In the immortal words of Christopher Guest as Count Rugen in The Princess Bride, “If you haven’t got your health, you haven’t got anything.”
Despite being a turd, Rugen isn’t wrong.
As the Twin Cities’ restaurant scene navigates the finer points of pivoting to takeout through May 1, many customers fret about the safety of ordering takeout, from a viral perspective.
Serious Eats’ Kenji Lopez-Alt assembled a (seriously) comprehensive informational round-up about whether one can become infected with coronavirus from takeout, answering questions like “Am I more likely to get COVID-19 from take-out, delivery, or cooking at home?” and “Is it better to support local businesses by ordering food, or am I only putting workers and delivery people at risk?”
The tl;dr version, per Donald Schaffner, professor of food science at Rutgers University:
First it’s important to realize that this is a respiratory illness as far as we know. The biggest risk is being around sick people who are shedding the virus when they sneeze or cough. Even if the virus did get onto food, we’re going to put that food in our mouth and swallow it so the virus will end up in our stomach. Our stomachs have a low pH which would likely in activate the virus.
Taking into account all of the above, as well as this era's pervasive uncertainty, Minneapolis’s Muddy Waters found an ingenious way of steering clear of Rugen's Pit of Despair. Uptown's iconic bar, restaurant, and coffee shop owned by Paddy Whelan and Sarah Schrantz has adapted to circumstance, including an architectural representation of food safety and security.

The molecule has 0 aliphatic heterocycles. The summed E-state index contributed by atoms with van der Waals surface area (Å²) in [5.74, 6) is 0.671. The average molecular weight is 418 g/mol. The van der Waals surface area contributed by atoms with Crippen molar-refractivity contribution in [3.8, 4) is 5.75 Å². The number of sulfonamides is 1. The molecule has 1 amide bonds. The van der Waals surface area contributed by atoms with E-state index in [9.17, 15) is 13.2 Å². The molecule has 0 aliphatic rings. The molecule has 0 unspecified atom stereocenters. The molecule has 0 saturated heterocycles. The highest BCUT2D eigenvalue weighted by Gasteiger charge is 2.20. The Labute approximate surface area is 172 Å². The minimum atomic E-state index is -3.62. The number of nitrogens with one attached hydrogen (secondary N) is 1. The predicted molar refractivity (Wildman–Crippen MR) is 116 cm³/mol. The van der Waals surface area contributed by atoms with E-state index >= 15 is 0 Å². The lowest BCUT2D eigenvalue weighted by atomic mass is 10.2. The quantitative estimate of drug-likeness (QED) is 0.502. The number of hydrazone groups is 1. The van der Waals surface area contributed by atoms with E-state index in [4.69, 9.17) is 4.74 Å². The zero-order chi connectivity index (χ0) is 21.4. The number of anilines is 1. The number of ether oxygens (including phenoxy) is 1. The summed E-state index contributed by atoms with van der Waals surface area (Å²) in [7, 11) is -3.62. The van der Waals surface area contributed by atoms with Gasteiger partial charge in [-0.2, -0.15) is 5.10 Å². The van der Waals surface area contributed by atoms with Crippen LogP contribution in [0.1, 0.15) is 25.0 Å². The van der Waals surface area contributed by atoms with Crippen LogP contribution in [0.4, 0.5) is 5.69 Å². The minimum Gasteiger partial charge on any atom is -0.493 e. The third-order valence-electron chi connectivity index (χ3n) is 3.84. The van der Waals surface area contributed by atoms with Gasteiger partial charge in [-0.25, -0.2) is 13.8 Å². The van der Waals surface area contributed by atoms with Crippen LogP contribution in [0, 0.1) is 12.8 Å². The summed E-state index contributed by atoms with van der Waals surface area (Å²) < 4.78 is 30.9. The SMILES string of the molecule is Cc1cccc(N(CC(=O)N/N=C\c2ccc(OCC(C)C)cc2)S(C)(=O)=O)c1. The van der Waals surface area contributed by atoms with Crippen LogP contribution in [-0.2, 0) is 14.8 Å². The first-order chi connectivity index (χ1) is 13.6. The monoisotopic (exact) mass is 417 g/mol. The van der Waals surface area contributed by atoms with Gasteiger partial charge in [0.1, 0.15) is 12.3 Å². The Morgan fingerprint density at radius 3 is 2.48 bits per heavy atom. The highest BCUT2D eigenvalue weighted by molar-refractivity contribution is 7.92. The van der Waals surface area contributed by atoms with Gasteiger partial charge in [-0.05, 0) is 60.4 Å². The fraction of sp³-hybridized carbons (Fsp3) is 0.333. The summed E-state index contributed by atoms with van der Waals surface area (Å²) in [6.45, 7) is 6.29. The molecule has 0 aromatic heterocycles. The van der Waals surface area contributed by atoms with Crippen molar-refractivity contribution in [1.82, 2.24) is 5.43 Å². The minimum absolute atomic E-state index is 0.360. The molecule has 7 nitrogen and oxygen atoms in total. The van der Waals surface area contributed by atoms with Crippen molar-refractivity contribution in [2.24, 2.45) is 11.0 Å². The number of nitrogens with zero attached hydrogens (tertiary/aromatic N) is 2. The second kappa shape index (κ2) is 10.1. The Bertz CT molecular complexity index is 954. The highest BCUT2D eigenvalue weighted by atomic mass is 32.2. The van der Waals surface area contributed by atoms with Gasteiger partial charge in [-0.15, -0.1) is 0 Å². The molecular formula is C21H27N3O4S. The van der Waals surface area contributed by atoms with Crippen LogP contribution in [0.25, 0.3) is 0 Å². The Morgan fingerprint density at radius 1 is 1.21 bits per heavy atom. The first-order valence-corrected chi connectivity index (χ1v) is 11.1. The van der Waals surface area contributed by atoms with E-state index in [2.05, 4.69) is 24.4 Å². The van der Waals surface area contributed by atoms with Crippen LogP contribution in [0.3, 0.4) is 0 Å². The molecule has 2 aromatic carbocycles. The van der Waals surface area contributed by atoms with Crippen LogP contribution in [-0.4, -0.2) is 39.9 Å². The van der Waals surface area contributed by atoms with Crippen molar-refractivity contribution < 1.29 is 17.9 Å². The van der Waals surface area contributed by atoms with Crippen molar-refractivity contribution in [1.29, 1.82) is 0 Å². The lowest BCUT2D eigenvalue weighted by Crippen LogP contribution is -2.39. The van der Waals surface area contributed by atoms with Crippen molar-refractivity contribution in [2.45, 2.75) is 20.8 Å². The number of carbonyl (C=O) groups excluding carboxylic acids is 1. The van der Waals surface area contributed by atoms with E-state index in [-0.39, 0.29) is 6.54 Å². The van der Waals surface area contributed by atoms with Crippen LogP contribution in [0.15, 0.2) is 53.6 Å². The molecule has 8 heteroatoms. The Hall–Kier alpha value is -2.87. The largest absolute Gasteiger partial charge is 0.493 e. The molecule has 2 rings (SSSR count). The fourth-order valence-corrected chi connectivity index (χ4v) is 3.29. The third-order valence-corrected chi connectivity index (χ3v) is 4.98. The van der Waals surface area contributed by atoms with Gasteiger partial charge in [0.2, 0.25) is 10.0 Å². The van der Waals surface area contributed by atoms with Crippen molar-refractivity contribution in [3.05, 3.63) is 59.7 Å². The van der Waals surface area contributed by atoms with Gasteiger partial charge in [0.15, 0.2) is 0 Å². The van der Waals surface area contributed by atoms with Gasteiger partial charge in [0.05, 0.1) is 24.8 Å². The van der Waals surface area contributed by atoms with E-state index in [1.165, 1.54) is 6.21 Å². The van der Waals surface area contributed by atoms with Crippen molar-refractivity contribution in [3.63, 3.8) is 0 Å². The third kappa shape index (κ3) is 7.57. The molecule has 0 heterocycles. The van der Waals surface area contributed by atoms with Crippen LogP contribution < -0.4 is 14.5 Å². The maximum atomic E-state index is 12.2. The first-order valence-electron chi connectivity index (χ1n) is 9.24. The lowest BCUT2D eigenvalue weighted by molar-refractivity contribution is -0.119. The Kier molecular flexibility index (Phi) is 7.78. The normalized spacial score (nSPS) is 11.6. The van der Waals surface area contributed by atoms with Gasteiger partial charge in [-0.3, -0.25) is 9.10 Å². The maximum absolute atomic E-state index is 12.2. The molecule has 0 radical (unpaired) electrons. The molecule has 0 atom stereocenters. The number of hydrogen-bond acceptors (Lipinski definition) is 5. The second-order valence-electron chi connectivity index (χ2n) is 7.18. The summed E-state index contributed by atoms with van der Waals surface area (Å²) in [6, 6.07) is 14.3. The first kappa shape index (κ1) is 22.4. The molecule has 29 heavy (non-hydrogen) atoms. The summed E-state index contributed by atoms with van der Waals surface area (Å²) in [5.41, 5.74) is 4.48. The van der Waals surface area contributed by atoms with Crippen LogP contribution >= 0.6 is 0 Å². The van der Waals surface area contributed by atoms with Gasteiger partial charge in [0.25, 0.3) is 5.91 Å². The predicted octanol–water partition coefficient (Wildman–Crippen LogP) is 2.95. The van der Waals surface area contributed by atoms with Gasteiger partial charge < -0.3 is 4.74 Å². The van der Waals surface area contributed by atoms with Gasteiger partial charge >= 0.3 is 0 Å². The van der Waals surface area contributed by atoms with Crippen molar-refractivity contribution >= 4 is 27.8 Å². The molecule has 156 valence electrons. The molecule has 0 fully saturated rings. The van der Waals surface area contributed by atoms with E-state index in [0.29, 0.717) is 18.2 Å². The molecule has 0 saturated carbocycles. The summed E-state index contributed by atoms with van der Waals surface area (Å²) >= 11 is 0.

Channeling a sense of powerlessness that transcends industries, Schrantz’s husband, Sims of Doomtree, collaborated with Street Factory Media to design what they’re calling the "Safe Serve Door System." It works like an addition to standard front doors of restaurants and retailers, creating a walk-up “drive-thru” window experience.
For places like Muddy’s, its function is simple: the Safe Serve Door reduces physical interaction, thereby limiting the risk of person-to-person exposure, for full service restaurants adapting to curbside and takeout demand.
“We realized a lot of places without a drive-thru were dealing with the same problem and thought we could help,” said Matt Kelly, co-founder of Street Factory.
All of this is achieved at minimal cost, without fundamentally altering the building's existing structure. So when this passes – because one day, it will – these Safe Serve Doors can be repurposed as sampling stations for future events.
And, to be clear, this isn't a one-off: They are available to businesses beyond Muddy Waters.
"We're trying to keep as many businesses afloat, and employees in jobs as we possibly can," says Sims. "Safe Serve Doors are not just applicable to restaurants—all different types of retail could benefit from them. The coolest thing to me is that these are so easily repurposed, so they can live on down the line with a new function. I feel like the gesture shouldn't be wasteful, it should be about adaptability."
To instill a final, visual vote of confidence in all of humanity (but also customers), Muddy’s new door is emblazoned on the front with a giant OK sign, on whose fingers are scrawled “WE’VE GOT THIS.”
As Sims explains, "That's a photo of [fellow Doomtree member] Paper Tiger's wife Diana's hand tattoo. She sent that photo to Sarah the other day as a little 'Hang in there bb.'"
Indeed, it is ingenious design concepts like these that will keep us all hanging in there, together, for a long time to come.
2933 Lyndale Ave. S., Minneapolis